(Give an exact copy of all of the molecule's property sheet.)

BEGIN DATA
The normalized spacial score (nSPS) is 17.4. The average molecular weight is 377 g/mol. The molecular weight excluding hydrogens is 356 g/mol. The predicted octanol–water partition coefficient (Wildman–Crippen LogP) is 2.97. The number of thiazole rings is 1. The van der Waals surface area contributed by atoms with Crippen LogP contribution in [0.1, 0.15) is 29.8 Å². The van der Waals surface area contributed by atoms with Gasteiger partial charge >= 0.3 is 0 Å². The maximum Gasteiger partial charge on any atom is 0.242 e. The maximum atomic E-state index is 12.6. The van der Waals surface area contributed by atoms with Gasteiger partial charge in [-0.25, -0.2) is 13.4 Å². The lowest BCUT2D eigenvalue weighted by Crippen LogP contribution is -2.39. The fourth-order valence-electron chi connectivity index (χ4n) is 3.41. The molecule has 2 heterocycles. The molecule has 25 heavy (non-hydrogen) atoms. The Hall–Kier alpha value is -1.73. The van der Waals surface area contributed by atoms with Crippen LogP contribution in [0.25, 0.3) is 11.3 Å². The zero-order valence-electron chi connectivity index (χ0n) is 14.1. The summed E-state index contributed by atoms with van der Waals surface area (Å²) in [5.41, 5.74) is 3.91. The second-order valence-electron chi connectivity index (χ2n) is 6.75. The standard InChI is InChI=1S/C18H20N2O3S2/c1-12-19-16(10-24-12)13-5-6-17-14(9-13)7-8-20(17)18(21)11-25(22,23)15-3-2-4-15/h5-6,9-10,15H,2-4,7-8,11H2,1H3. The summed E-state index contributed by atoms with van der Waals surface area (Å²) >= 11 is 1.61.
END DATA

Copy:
The normalized spacial score (nSPS) is 17.4. The average molecular weight is 377 g/mol. The molecular weight excluding hydrogens is 356 g/mol. The predicted octanol–water partition coefficient (Wildman–Crippen LogP) is 2.97. The number of thiazole rings is 1. The van der Waals surface area contributed by atoms with Crippen LogP contribution in [0.1, 0.15) is 29.8 Å². The van der Waals surface area contributed by atoms with Gasteiger partial charge >= 0.3 is 0 Å². The maximum Gasteiger partial charge on any atom is 0.242 e. The maximum atomic E-state index is 12.6. The van der Waals surface area contributed by atoms with Gasteiger partial charge in [-0.25, -0.2) is 13.4 Å². The lowest BCUT2D eigenvalue weighted by Crippen LogP contribution is -2.39. The fourth-order valence-electron chi connectivity index (χ4n) is 3.41. The molecule has 2 heterocycles. The molecule has 25 heavy (non-hydrogen) atoms. The Hall–Kier alpha value is -1.73. The van der Waals surface area contributed by atoms with Crippen LogP contribution in [0.25, 0.3) is 11.3 Å². The zero-order valence-electron chi connectivity index (χ0n) is 14.1. The summed E-state index contributed by atoms with van der Waals surface area (Å²) in [5.41, 5.74) is 3.91. The second-order valence-electron chi connectivity index (χ2n) is 6.75. The standard InChI is InChI=1S/C18H20N2O3S2/c1-12-19-16(10-24-12)13-5-6-17-14(9-13)7-8-20(17)18(21)11-25(22,23)15-3-2-4-15/h5-6,9-10,15H,2-4,7-8,11H2,1H3. The summed E-state index contributed by atoms with van der Waals surface area (Å²) >= 11 is 1.61.